Allegro series kicks off inside the visual gem that is St. Joseph’s Church
The first concert in Allegro’s Historic Homes Series won’t be in a historic home, but in a historic church.
The opener of Allegro, Baroque and Beyond’s 40th year will take place in St. Joseph’s Church, a gem of a building in Spokane’s West Central district for more than 100 years.
Why is the series making a foray into a church? For one thing, it would be hard to find a more beautiful setting for a baroque-style concert in the Inland Northwest.
“We’ve had our eye on that little church for years,” said David Dutton, co-founder of Allegro, Baroque and Beyond. “It’s just a beautiful little Catholic church and the acoustics inside are wonderful.”
This brick veneer church, designed by the well-known local architectural firm of Preusse and Zittel, was built in 1901 and contains a number of fine stained glass windows from Turin, Italy. It also contains a wonderfully crafted, handmade oak altar.
“The altar was built with wooden pegs, and no nails,” said Dutton.
The parish itself was founded in 1890, in a previous wooden church, making it one of the earliest Catholic parishes in Spokane. The 1901 building was described by The Spokesman-Review as “one of the prettiest small churches in the Northwest” when it was first dedicated on Oct. 27, 1901.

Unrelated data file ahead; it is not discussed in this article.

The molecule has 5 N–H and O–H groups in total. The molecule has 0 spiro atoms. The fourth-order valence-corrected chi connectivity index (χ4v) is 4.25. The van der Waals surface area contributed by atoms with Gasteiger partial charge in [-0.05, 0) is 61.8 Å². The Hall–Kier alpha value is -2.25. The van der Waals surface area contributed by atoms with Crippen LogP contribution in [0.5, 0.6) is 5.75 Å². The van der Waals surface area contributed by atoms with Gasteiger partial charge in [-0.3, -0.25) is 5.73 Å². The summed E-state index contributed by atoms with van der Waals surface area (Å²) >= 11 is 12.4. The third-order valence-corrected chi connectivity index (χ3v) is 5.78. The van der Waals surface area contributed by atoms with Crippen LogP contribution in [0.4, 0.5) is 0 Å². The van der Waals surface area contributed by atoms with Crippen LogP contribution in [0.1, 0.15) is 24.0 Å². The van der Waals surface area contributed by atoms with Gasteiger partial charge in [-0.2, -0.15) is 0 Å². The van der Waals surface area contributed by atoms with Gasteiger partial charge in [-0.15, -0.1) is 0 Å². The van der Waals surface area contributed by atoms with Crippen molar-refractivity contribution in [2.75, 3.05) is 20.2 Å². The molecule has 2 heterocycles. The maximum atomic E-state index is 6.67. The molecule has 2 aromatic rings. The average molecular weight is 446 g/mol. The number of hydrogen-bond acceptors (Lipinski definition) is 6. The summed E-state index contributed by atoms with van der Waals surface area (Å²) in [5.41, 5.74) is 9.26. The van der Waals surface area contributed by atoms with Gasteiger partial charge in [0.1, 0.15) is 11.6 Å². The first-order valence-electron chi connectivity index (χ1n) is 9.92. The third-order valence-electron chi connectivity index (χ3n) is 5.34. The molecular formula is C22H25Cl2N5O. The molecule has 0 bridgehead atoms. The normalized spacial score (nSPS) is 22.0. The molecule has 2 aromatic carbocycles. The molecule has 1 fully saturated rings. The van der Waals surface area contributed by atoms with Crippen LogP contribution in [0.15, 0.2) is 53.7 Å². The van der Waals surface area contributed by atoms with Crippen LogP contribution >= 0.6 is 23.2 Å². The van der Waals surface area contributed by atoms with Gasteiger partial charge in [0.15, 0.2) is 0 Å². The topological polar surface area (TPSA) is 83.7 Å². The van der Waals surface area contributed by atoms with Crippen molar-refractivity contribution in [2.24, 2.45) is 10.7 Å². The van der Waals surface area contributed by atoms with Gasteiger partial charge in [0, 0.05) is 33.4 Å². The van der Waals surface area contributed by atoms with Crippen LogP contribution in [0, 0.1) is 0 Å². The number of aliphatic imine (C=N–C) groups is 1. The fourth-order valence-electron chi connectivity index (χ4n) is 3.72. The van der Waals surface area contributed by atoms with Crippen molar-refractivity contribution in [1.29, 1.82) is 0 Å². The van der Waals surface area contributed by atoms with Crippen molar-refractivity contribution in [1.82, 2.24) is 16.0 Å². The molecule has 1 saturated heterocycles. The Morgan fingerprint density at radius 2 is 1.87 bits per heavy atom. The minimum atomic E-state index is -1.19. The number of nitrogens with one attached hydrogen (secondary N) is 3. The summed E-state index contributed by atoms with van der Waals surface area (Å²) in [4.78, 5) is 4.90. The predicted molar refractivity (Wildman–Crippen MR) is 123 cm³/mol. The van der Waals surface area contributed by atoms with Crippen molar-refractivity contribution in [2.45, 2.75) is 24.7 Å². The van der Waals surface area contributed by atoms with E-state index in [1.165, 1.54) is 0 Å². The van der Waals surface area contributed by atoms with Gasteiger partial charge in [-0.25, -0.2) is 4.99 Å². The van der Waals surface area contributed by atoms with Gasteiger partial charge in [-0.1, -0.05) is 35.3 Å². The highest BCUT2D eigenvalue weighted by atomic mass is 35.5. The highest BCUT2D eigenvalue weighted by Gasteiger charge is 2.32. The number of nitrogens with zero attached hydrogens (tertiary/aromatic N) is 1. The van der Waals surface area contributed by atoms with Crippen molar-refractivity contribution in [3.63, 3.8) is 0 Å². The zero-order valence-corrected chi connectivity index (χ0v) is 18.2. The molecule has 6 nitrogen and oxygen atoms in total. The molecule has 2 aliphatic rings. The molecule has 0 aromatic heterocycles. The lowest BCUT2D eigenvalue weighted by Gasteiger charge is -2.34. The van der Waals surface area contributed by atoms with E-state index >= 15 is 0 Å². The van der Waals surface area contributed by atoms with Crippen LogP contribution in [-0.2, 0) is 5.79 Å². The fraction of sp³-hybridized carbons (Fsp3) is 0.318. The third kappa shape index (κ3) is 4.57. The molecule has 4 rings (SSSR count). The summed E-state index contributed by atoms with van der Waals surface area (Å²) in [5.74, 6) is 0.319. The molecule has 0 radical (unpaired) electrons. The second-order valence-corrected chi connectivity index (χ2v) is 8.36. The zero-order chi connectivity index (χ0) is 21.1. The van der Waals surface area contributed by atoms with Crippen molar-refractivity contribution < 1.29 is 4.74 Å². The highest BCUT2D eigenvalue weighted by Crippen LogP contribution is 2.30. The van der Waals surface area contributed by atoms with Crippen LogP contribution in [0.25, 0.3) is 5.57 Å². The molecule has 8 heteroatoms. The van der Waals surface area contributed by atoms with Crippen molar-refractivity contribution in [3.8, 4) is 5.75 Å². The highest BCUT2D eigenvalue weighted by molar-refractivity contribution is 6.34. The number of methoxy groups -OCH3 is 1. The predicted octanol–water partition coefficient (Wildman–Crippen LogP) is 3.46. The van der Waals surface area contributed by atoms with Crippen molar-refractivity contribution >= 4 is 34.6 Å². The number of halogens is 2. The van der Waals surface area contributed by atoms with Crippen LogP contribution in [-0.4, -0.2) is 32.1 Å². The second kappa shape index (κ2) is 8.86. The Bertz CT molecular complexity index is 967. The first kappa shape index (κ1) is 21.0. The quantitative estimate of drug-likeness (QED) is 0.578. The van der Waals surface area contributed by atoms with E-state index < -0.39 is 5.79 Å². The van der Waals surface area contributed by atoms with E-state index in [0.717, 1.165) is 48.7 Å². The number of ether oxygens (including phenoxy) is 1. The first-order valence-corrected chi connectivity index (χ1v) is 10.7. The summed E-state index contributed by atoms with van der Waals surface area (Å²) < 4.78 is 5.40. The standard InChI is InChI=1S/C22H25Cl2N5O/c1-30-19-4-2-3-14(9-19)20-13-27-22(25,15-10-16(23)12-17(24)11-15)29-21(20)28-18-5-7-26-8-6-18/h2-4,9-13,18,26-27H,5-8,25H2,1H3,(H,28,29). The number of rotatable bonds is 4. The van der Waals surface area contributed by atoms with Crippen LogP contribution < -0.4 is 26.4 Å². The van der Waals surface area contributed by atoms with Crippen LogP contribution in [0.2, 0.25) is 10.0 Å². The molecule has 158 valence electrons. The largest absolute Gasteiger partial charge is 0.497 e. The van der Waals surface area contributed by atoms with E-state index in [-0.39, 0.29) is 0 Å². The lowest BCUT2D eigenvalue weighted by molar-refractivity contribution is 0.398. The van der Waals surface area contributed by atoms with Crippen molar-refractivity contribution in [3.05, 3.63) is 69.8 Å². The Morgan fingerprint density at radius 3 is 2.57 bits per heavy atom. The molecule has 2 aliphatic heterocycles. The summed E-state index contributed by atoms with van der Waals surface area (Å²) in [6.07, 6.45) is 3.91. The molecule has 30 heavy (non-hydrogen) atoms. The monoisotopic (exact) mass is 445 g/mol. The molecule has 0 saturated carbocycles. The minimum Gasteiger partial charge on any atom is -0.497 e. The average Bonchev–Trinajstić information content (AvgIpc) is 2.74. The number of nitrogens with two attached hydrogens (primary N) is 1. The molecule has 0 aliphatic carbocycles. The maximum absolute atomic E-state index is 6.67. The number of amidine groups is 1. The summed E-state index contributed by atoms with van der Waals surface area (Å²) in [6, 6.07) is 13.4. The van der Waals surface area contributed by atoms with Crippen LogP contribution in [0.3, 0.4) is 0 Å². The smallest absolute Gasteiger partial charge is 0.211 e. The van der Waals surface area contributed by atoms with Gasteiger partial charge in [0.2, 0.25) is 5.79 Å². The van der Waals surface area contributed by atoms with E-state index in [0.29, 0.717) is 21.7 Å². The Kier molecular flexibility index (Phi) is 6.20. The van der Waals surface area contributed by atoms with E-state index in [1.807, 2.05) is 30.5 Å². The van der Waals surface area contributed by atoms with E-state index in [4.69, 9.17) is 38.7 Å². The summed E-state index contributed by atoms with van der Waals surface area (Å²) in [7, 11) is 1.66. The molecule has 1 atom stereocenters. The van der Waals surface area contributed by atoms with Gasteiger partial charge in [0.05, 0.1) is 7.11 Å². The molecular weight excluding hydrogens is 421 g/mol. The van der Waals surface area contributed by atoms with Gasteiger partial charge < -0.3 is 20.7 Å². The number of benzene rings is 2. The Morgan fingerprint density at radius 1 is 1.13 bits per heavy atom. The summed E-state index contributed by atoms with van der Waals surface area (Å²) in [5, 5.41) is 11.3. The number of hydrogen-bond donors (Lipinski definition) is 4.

So the visual appeal should match the musical appeal during these concerts, scheduled for four performances each day on Tuesday and Wednesday. Because this year marks the 40th year of Allegro, Baroque and Beyond, Dutton and co-founder Beverly Biggs plan to “take a look back at things we have done,” said Dutton.
They have planned a program based largely on material from their first two CDs. The program will include a Mozart divertimento, a march from “Ben Hur” by E.T. Paull, a suite by Rameau and a set of Couperin pieces. Dutton will play oboe and Biggs will play harpsichord.
Joining them on several pieces will be Katie Frankhauser, an oboist who is returning to Spokane for a visit.
This concert will also serve as a celebration of Allegro’s remarkable longevity and resilience. The seeds of Allegro began even more than 40 years ago, when Dutton was with the Dallas Symphony and joined with other musicians in doing Baroque Era concerts around Dallas.
He and Biggs then moved to the Inland Northwest in 1969 for a Spokane Symphony job, and together they started a Baroque ensemble. That soon evolved into Allegro, Baroque and Beyond, which became a Spokane musical institution.
Today, you might say that the institution has an Eastern and Western branch. Biggs now lives in Durham, N.C., where she runs a similar concert series called Baroque and Beyond. She returns to Spokane for Allegro, Baroque and Beyond events, such as this one.
“I’m happy that we’re still doing this,” said Dutton. “When you actually get to the concerts, it’s fun. The stuff before that is kind of grunge work, but when you get there and people tell you it’s great, it’s all worthwhile.”
Sister Irene Knopes will lead a tour of the historic church following each performance.
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